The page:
linked

Khan Academy – For those of you with older kids, this may change a lot of how we do things.  Whether your child’s in school or homeschooled, this approach to sharing educational lessons looks amazing, as homework help or for teaching lessons.  Enjoy!

Best Advice You’ll Ever Receive – “Pay attention. Be astonished.”

When it Rains – Just shared by Jove in the comments about high school, a Canadian site about home school, high school, and university admissions.  Start with The Basics.

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3 thoughts on “linked

  1. Janet says:

    The Khan Academy looks AMAZING! I can’t wait to spend some time with the videos myself. Thanks for sharing it!!!!

  2. skywind8 says:

    I spent much of yesterday and some of today with the Khan Academy site. It’s pretty cool. I’m 33 and it’s been a long time since high school math, and I’m considering returning to college to try to complete my undergrad degree… so I thought this might be a great way to review. It has been.

    I worked through arithmetic, which was fairly straightforward if occasionally irritating (multiply 875.32 * 6.4276 by hand… “you’re kidding, right?”). But since it lets you pass at 10 correct in a row, it’s not TOO tedious. Now I’m working on algebra.

    It gives a rather surface view of most of the topics I’ve hit so far. I learned this stuff the first time around in a traditional classroom, and there are lot of nuances that aren’t being covered (or at least aren’t being tested), such as “when you write 9x – 5, the 9x belongs on the left, and the 5 belongs on the right”. I’m also finding that the practices test all levels of understanding of a topic, all at once… it could trip up beginners in an area. It’s not bad as a review or test once you’ve already learned something in depth from other sources, but I would be very hesitant to lean on it for really teaching math all by itself.

    I think it would be excellent for self-paced learned for gifted kids, if they had an in-person teacher to lean on for making sure any holes in the knowledge get filled in. It would a lot trickier for a dyslexic student who has trouble getting exactly perfect answers, because the computer is very unforgiving on anything less than perfection.

    As an adult who was strong in math when I went through it in school, I’m finding it a well paced review, that is bringing my skills back online quickly and without a lot of fuss. (What’s 1/100 to the power of -1/2? Oh you don’t remember what negative fractional exponents mean? Yeah, me neither at first. 🙂 )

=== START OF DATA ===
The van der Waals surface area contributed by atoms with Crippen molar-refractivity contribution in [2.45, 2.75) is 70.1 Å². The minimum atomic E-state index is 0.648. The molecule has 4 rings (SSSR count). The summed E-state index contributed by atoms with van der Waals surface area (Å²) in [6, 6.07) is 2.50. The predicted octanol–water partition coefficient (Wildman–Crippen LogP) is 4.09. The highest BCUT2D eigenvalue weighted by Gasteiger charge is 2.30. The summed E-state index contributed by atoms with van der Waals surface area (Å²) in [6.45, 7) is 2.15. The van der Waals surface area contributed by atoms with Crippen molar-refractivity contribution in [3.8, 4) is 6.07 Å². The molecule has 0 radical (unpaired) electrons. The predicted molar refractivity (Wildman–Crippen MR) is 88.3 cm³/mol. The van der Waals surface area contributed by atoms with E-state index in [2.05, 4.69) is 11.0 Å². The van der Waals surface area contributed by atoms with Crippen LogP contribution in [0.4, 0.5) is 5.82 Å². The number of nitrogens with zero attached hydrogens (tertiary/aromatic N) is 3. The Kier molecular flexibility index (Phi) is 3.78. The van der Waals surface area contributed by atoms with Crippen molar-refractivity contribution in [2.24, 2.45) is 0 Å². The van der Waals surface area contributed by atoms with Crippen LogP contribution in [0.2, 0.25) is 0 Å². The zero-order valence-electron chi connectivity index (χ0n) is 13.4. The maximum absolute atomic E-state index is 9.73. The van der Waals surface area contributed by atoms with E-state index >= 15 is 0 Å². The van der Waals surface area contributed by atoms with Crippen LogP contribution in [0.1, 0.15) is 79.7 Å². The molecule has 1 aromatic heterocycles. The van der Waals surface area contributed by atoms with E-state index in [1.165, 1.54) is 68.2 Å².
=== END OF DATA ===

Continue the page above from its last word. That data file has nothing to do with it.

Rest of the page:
I am finding myself now, instead of mindlessly refreshing facebook when I’m bored, flipping over to my Khan browser window and working through math exercises instead. I’m finding it more rewarding, and naturally starting to build a habit of coming back to it. That’s a solid recommendation for their approach and style, because they’ve made it fun enough that I’m habitually returning.

    I do think it’s absolutely excellent that a site like this exists. It is a profound step forward in computer based learning. I do think the practice problems need a bit more depth and organization than they currently have though.

  3. Sarah Rainsberger says:

    Thanks for mentioning my site. 🙂

    Khan Academy is a website I’ve recommended over and over again as a former math tutor. Of course, I remember when the site was nothing but a page of links (all in little tiny font) to videos. I checked it out again just by chance a few months ago and whoa, is it different now! It now reminds me of number2.com (which has also apparently been bought and redone… time flies!) which is a self-study with monitoring component site for SAT prep.

    I highly, highly recommend Khan Academy as a self-study tool.

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